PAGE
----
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It wasn’t even a political conversation. My friends had gotten a ride from an Arab cab driver, who talked about his conversion to Christianity. They told us what a nice man he was and how he’d been dismissive of Islam. Then one added, “The Muslims all hate us, you know.”

It wasn’t all that long ago that it was politically incorrect to be prejudiced. The advent of the Bush gang fueled a new wave of bigotry: first against gays and lesbians. Then it extended to the poor who were demonized as shiftless, “irresponsible.”

After 9/11, conservatives began to demonize Muslims. They suggested that any practicing Muslim was a Jihadist and that the Koran (Quran) sanctioned killing of civilians in the pursuit of political objectives. Key ministers on the Christian right picked up this theme. Evangelist Franklin Graham repeatedly criticized Islam, “The God of Islam is not the same God of the Christian or the Judeo-Christian faith. It is a different God, and I believe [Islam is] a very evil and a very wicked religion (sic).” Appearing on CNN, February 24, 2002, Pat Robertson noted , "Mohammed said the second most important duty of a follower of Islam is to wage jihad against the infidels."

In the aftermath of 9/11, Muslims and all those who appeared to be Arabs were subject to various levels of harassment. The recent convictions of Muslims appearing to be terrorist sympathizers is another indication that this are hard times for any American who looks Arab or admits to being a Muslim.

Into this environment stepped Daisy Khan, the executive director of the New York-based ASMA society, “an Islamic cultural and educational organization dedicated to fostering an American-Muslim identity and building bridges between American Muslims and the American public.” Khan notes that Muslims are “coreligionists” who, rather than being intent on Jihad, seek peaceful relations with American and Christians, in general. She decries the Islamophobia in the US as it threatens million of Muslims and deteriorates our relationship with the Middle East.

The Koran is a large work, organized into 114 chapters or “Suras.” According to scholars, some of the passages are ambiguous. As a result, similar to the bible, the Koran can be subject to a wide range of interpretation. Most Christians understand that the Bible contains contradictory messages; for example, the Old Testament says about revenge that the rule is “an eye for an eye,” while the New Testament admonishes believers to “turn the other cheek.”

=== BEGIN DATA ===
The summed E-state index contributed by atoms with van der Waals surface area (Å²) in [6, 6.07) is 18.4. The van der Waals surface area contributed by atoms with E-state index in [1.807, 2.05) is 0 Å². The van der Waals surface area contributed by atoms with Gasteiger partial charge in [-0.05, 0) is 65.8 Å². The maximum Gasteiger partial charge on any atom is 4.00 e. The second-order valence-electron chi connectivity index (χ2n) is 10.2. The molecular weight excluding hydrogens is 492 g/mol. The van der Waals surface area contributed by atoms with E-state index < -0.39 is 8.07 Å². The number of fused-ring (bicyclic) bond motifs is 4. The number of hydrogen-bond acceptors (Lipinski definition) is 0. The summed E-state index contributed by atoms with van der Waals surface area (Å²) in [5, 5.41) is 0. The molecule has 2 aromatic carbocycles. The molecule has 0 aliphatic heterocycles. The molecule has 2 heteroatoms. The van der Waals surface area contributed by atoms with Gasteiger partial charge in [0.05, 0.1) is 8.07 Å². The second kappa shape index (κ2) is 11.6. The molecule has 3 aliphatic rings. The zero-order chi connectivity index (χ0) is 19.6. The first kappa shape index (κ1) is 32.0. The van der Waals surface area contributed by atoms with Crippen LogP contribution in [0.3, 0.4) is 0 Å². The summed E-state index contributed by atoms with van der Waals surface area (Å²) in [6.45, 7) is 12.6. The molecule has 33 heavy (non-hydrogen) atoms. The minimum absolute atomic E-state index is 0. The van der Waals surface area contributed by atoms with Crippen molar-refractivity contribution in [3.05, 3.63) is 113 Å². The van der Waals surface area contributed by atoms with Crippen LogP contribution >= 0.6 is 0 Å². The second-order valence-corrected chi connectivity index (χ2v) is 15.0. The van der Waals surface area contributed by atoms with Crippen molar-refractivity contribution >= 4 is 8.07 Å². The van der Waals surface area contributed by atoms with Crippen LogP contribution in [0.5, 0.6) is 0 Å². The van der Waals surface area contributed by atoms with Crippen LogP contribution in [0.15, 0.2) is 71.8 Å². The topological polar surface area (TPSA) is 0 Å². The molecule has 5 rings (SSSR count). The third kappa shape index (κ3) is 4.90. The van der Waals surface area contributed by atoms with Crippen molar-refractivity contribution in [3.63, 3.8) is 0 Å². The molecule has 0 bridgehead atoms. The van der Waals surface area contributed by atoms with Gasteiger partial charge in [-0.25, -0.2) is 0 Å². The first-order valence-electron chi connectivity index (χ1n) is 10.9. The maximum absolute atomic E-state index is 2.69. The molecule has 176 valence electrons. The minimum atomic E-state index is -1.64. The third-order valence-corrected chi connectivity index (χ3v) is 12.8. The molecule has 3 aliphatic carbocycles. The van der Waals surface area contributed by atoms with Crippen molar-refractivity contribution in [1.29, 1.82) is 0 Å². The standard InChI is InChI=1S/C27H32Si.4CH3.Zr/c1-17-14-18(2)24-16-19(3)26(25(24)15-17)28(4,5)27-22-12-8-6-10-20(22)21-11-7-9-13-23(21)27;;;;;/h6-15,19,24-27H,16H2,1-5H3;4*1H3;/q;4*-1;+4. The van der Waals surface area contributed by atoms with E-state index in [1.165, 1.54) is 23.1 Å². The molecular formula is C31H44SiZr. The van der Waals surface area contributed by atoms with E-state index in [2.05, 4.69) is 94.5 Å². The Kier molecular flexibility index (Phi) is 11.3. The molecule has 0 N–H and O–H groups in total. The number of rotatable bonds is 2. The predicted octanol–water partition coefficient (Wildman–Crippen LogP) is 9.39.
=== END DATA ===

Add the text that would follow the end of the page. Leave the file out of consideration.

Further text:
Most scholars believe that Islam, and indeed the Koran, permits war and violence under very restricted circumstances, primarily self-defense when an Islamic state is under attack. Nonetheless, radical Muslims argue that jihad is justified in the Koran. They claim “The so-called ‘sword verses’ have ‘abrogated’… the verses that permit warfare only in defence. They used these ‘sword verses’ to justify war against unbelievers as a tool of spreading Islam (Qur'an 9:5, 9:29).”

Many Western conservatives focus exclusively on the rhetoric and teachings of radical Muslims. Additionally, they conflate them with the works of secular Arab intellectuals. Writing in the conservative magazine Front Page, Jewish educator David Meir-Levi illustrates this tendency. “To answer the question: ‘Why do they hate us?’ we need look no further than at the Islamofascist leaders worldwide who are confronted with our success, threatened by our freedom, humiliated to the point of fury and violence due to their culture’s emphasis upon shame vs. honor. Rather than learn from us or work with us, they seek to destroy us… In addition, they are buttressed by Arab and pro-Arab intellectuals and professors in the West who re-write history in order to make us believe that this hatred is new and is a function of the fictional crimes of which we are accused.”

Thus, conservatives merge three things: the teachings of radical Muslims, the posturing of Middle-Eastern leaders, and the pontification of Arab intellectuals. The result is equivalent to claiming that George Bush speaks for all Christians.

In an April 20 column televangelist James Robison begins, “The Prophet Mohammad prophesied about a Muslim Messiah, called the Mahdi, who will violently deliver Muslims from oppression and unite the world under Islamic rule.” He observes that many have claimed to be the Mahdi. The latest is “Iran’s President Ahmadinejad [who] seeks to usher in a worldwide reign of radical Islam.” The televangelist concludes with a defense of a preemptive attack on Iran, “President Bush has taken the fight to our enemies, rather than waiting for them to reprise the attacks of 9/11…We will be forced to draw a line against evil somewhere, whether at our own doorsteps or in the desert sands of the Middle East. For the sake of our loved ones and the sake of freedom, we must never let evil committed to destruction and domination prevail anywhere in our world.”

Robison contributes to Islamophobia. He ties an alleged teaching of Mohammad to the political posturing of Ahmadinejad and suggests implicitly that Americans are in a fight with all of Islam. And, of course, argued that the way to deal with this is to have George Bush launch a pre-emptive attack on Iran.

Each day, Robison’s column and the preaching of other Christian conservatives reach millions of Americans. Their bottom line is deceptively simple: Christians are good and Muslims are bad. It’s time to label this for what it is: religious bigotry of the worst kind. Islamophobia isn’t just wrong, it’s un-American.


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Bob Burnett is a Berkeley writer. In a previous life he was one of the executive founders of Cisco Systems.
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